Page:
Dental noise exposed mice display depressive-like phenotypes
© Dong et al. 2016
Received: 25 March 2016
Accepted: 21 April 2016
Published: 10 May 2016
Studies have indicated that depressive disorders are observed frequently in dentists. It’s suggested that dentists encounter numerous sources of stress in their professional career. We noticed that the noises in dental environments are very unpleasant. The animal modeling studies suggested that stressful noise could produce depressive-like phenotypes in rodent animals. We hypothesize that the dental noise may be one of the primary stressors causing depressive disorders in dentists.
We treated C57BL/6 mice with programmatically played wide-spectrum dental noise for 8 h/day at 75 ± 10 dB SPL level for 30 days, and then tested the behaviors. After exposure to dental noise, animals displayed the depressive-like phenotypes, accompanied by inhibition of neurogenesis in hippocampus. These deficits were ameliorated by orally administered with antidepressant fluoxetine.
Our results suggested that dental noise could be one of the primary stressors for the pathogenesis of depressive disorders and the dental noise mouse model could be used in further depression studies.
KeywordsDental noise Depression Sucrose preference Forced swimming Fluoxetine Neurogenesis Weight
Studies have indicated that depressive disorders are observed frequently in dentists than other professional groups [1, 2]. It has been considered that dentists encounter numerous sources of stress including feeling physically or emotionally exhausted, headaches or backaches, coping with difficult or uncooperative patients, heavy workload and financial problems  in their professional career. Consequently, mental disorders such as anxiety, depression and even suicide may result from these stresses. The suicide rate among dentists was much higher than that of other occupations according to the death data of 21 states of USA in late 20th century, and the suicide rate of dentists is 4.45–5.43 times more than general working-age population according to different logistic regression analysis methods . All these evidences revealed that dentists suffer from the stressful work.
Dentists are predisposed to a number of occupational hazards such as viral infection, dental materials, radiation, noise and eyestrain . We noticed that noises in dental environments are very unpleasant. Noise pollution has been criticized by mankind for decades of years and was historically regarded as a large public concern . The inner ear hair cell system of rodents was very similar to that of human beings and other mammals . The animal modeling studies suggest that stressful noise might produce neurogenesis impairment in rodent animals [8–10]. Increasing evidences implied that impaired hippocampal neurogenesis is intimately linked with the onset of depression as discussed in the neurogenic hypothesis of depression , so the decrease of dentate gyrus neurogenesis is considered a causal factor for depression disorder .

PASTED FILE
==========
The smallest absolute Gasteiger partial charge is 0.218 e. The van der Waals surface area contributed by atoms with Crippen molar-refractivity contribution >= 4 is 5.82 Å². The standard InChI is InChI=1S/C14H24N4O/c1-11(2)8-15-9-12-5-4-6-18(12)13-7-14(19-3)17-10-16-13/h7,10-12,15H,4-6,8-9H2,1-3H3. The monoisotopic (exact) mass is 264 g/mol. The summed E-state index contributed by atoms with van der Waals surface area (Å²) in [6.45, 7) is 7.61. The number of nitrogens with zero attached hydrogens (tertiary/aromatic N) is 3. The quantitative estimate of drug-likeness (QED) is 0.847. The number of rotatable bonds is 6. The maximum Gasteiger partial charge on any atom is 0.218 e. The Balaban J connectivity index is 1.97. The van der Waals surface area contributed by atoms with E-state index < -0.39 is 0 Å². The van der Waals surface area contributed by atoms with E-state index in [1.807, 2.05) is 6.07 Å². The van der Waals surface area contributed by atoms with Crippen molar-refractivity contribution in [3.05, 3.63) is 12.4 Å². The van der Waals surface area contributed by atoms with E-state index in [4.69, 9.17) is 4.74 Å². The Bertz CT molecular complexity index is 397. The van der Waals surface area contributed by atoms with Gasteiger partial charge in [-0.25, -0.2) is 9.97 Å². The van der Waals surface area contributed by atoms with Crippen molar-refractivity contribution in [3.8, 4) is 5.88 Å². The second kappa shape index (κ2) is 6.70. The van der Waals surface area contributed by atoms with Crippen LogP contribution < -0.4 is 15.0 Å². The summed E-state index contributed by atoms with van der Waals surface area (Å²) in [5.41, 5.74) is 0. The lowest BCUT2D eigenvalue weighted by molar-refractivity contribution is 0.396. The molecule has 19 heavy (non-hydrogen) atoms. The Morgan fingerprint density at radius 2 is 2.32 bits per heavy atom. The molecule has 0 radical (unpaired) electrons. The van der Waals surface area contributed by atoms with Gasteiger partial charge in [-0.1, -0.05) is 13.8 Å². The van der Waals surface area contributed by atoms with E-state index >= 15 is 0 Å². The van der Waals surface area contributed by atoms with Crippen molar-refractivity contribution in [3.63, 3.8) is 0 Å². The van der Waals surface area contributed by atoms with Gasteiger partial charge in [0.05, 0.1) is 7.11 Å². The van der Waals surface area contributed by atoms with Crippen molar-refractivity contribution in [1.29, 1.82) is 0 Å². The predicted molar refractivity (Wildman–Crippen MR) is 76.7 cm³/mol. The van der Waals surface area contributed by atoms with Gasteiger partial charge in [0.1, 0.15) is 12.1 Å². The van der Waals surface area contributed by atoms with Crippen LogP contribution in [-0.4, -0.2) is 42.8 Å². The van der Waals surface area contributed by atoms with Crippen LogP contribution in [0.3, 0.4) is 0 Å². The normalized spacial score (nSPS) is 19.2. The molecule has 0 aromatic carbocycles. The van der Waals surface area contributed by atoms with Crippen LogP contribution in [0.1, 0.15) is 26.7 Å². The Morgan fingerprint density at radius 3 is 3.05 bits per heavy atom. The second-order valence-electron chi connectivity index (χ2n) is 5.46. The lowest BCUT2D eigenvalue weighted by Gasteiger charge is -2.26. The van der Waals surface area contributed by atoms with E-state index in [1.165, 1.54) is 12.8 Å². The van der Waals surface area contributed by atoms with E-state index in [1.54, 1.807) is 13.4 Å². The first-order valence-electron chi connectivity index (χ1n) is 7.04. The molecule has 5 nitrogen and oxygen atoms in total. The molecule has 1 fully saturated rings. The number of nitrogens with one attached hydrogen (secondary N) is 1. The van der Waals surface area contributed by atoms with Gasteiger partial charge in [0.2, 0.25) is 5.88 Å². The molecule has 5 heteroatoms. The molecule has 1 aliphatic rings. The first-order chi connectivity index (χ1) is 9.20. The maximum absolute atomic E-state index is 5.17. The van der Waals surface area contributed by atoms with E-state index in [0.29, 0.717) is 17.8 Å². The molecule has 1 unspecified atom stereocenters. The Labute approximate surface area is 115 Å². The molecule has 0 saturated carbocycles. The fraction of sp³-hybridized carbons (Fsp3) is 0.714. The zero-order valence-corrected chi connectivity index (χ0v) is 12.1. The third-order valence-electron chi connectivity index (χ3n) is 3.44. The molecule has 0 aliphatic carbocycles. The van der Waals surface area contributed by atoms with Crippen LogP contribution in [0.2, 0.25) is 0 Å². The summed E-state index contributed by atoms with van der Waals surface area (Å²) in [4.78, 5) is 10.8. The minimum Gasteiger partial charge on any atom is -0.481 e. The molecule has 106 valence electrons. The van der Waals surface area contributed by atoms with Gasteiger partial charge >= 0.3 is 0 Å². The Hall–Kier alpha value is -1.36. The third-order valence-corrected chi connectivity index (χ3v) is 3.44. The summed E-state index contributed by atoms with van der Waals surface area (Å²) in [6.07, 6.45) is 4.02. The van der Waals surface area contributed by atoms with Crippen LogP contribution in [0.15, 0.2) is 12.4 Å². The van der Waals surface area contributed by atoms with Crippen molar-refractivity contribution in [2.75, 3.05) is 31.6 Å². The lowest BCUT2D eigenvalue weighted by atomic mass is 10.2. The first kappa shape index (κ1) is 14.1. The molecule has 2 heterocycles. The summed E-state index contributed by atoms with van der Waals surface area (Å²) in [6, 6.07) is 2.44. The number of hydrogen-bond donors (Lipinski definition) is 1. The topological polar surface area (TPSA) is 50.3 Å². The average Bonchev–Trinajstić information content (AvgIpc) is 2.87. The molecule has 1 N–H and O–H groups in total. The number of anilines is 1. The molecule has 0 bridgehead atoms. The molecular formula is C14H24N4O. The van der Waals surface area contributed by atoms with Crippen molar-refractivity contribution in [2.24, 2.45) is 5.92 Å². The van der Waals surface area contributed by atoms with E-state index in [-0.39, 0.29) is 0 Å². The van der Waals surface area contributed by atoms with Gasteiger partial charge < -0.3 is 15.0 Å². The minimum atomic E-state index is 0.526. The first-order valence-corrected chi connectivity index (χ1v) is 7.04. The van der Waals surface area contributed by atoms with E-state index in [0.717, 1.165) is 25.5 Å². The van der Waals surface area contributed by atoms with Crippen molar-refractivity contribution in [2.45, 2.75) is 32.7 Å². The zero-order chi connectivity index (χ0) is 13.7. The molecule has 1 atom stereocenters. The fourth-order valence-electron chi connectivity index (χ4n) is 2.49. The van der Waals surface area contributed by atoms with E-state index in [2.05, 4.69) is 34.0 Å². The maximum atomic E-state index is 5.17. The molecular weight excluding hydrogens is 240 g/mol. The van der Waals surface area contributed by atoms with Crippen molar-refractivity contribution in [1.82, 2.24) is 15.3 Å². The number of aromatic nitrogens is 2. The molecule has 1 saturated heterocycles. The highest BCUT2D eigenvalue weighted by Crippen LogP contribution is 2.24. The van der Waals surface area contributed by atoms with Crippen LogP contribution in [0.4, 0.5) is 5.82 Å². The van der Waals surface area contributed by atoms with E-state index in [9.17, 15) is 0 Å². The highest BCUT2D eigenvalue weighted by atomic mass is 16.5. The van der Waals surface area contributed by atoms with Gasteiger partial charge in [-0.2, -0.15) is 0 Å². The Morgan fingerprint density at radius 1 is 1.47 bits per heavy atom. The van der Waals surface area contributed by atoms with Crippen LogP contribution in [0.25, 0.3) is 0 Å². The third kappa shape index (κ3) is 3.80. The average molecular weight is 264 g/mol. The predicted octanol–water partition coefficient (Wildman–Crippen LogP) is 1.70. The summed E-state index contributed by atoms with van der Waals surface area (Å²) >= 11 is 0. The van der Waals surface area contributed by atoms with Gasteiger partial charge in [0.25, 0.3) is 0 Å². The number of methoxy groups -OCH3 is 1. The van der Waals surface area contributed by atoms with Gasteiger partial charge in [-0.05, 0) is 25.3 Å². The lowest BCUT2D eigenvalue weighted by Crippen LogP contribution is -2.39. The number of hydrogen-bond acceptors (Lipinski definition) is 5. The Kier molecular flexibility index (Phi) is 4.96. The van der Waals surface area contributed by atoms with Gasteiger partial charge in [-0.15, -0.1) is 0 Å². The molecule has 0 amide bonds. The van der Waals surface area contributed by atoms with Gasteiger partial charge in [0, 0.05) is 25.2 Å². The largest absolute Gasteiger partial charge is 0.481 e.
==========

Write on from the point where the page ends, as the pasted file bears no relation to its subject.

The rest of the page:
Wrap these all together, we hypothesize that the dental noise may be one of the primary stressors causing depressive disorders in dentists. So we attempted to establish a dental noise-exposed mice model to test and verify whether dental noise could produce depressive-like phenotypes in mice.
Adult male C57BL/6 mice (10 weeks of age) were from Charles River Laboratories. The mice were housed in standard cages with the cycle of 12 h light to 12 h dark (light from 7:00 am to 7:00 pm), with 40–50 % relative humidity and temperature 24 ± 2 °C. All animal experiments were approved by Institutional Animal Care and Use Committee (IACUC) of Shanghai Jiao Tong University.
The dental noise